Quite often, within a region, an estate’s gamekeepers will be burning while not far away, as the crow flies, another estate will have decided to wait off because the ground conditions are not right where they are.


It is important to get away from one-size-fits-all solutions to prescribed burning because such methods of restriction rarely work. This is well understood by Scottish Fire and Rescue Service, who would be called on to activate any byelaw scheme. 


We consider that including prescribed burning in any new byelaw, therefore, is heading back in the wrong direction. After much debate during the Wildlife Management and Muirburn Bill, there was a recognition that the Bill still had to enable qualified people to make professional judgements, using their knowledge, and the final Bill allows some flexibility for that to still happen. Having further byelaws, in addition to this, runs counter to the spirit of that legislation and narrows the work done.


3/ No land manager wants to lose the asset which is their lifeblood, by taking unnecessary risks. This, however, is balanced by the need to ensure their assets are resilient to withstand fire caused accidentally - or deliberately - by others. 


Muirburn is, therefore, understood by land managers to be one of the best insurance polices they have to protect their own land from wildfire (if not the best).


An additional byelaw, on top of new restrictions on prescribed burning already brought in as part of the Wildlife Management and Muirburn Bill, could impact a holding’s ability to protect its land, assets and business. It could also endanger the public and habitats within the Park and these responsibilities should be carefully weighed by the Park’s Board along with any culpability which could fall upon them through someone’s land going up in flames as a result of being unable to adequately mitigate against wildfire due to byelaw restrictions.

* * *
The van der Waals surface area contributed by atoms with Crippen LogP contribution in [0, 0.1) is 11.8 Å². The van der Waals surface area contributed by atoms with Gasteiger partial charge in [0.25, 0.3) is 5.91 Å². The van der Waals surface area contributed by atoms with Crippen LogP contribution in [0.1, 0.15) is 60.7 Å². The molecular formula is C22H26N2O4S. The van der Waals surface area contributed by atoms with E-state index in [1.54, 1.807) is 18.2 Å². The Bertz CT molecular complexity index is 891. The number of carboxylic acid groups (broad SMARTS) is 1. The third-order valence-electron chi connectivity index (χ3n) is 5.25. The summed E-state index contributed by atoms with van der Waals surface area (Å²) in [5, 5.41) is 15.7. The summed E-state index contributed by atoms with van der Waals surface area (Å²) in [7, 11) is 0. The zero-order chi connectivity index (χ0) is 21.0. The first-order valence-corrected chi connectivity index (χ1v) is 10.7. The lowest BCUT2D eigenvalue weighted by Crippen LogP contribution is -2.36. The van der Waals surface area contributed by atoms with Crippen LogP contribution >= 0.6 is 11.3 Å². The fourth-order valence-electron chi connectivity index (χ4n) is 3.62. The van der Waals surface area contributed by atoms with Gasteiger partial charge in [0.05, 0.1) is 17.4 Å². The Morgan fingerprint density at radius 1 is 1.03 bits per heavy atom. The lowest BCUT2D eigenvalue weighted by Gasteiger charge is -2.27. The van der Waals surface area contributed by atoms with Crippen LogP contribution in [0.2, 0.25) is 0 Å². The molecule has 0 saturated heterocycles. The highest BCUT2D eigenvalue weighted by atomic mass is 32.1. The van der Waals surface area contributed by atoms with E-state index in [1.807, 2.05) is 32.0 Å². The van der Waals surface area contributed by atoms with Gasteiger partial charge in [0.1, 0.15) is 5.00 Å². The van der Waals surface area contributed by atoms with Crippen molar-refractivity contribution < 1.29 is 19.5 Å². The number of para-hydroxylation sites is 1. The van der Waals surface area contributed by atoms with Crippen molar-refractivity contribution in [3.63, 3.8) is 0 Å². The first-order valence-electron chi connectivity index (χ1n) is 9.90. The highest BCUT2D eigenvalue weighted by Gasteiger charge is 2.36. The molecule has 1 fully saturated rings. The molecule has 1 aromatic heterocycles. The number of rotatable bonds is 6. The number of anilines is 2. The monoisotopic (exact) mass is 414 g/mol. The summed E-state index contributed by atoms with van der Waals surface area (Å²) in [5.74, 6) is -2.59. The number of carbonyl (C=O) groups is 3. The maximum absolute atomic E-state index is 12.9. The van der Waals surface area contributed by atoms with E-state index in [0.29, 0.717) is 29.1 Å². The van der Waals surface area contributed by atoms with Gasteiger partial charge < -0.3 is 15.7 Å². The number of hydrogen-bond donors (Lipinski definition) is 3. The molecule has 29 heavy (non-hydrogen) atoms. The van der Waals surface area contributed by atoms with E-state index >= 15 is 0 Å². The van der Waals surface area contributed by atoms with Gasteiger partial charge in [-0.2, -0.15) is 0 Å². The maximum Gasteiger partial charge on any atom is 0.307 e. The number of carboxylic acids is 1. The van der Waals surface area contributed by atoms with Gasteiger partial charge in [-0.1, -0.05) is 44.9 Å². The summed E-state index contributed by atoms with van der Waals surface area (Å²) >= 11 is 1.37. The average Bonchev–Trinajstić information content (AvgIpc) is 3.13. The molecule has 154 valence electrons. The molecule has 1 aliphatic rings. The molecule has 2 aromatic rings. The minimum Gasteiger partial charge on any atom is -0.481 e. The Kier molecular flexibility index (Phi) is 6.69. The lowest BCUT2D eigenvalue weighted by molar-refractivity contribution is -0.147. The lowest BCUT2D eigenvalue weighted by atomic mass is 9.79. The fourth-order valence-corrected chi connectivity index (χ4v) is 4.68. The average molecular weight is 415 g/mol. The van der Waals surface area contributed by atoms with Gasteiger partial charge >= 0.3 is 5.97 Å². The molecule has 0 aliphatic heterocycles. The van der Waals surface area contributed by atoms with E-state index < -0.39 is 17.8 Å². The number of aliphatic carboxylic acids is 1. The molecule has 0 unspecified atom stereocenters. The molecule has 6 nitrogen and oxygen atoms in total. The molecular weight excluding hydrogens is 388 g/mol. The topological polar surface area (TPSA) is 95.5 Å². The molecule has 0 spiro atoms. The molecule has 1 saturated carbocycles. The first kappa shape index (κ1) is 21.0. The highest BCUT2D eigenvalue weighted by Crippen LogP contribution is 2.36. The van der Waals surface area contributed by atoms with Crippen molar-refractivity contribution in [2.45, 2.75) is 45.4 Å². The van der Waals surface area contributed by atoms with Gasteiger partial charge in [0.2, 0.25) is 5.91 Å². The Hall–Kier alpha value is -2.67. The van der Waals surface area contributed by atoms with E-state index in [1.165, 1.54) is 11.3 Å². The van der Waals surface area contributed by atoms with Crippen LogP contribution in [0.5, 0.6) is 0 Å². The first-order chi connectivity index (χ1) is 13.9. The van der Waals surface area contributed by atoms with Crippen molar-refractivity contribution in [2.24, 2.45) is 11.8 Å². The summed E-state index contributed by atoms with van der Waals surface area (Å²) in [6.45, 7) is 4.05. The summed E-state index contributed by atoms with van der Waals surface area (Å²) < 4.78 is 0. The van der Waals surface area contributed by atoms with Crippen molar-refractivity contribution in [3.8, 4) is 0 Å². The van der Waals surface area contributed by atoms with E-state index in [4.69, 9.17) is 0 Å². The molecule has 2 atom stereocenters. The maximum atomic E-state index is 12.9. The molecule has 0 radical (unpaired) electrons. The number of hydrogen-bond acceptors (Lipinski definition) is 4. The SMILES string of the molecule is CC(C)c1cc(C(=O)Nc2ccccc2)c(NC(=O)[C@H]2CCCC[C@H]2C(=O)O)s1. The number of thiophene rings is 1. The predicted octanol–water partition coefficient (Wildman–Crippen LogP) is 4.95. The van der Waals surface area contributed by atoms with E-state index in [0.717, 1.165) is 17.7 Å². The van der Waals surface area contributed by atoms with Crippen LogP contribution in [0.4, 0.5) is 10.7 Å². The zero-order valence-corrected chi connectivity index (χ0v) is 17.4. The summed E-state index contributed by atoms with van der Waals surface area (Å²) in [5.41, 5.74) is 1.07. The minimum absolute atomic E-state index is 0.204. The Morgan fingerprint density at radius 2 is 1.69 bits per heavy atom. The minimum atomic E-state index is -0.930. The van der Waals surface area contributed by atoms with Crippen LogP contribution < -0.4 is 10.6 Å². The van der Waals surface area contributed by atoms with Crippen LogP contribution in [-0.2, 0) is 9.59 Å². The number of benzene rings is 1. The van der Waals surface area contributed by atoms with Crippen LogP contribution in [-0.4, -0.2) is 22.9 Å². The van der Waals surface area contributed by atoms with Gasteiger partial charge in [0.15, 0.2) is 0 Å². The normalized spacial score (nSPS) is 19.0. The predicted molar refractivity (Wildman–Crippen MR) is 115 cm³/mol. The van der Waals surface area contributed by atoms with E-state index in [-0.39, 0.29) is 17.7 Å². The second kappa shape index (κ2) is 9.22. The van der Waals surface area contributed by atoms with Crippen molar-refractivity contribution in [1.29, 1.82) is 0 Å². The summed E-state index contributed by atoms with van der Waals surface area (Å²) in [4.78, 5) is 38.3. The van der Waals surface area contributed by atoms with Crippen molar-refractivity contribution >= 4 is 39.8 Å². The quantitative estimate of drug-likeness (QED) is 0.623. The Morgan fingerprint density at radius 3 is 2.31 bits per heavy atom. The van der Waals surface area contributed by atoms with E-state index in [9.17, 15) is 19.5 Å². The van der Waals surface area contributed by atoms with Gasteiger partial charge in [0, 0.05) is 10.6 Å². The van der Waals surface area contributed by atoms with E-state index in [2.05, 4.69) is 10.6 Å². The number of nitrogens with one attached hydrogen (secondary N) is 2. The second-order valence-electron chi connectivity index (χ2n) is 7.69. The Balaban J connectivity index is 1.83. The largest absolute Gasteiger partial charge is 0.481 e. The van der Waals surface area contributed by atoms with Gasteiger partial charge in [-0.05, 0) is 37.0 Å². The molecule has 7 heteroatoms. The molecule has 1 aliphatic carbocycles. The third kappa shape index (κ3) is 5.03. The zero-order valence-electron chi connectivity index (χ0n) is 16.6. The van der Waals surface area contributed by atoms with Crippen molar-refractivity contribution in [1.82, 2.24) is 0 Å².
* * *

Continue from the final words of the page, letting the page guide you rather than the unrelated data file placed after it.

It should be noted that land managers have already lost 2 weeks of the season (through the new Bill) in the part of the year considered by many to be critical. 


4/ In a recent Q and A session on the Wildlife Management and Muirburn Bill at Holyrood, Bruce Farquharson of Scottish Wildlife Forum relayed to cross-party MSPs a piece of work carried out by SFRS in relation to data held on its fire registration system.


From detailed assessments, covering a 10 year period, it was found that 95% of the wildfires attended by SFRS had been started by members of the public. 5% were a result of muirburn getting out of control and we are sure, if asked, that Bruce would be able to quantify that data in more detail. 


Nationally, it is clear where the focus should be. We would argue the byelaw, in respect of prescribed burning, is unnecessary and will only serve to further alienate land managers who perceive the interventions of the Park into their practices, at times, to be overbearing and ‘one-way’. Park leaders should be mindful of existing perceived tensions as it considers how best to engage land managers in helping to make the Park more resilient to future fires.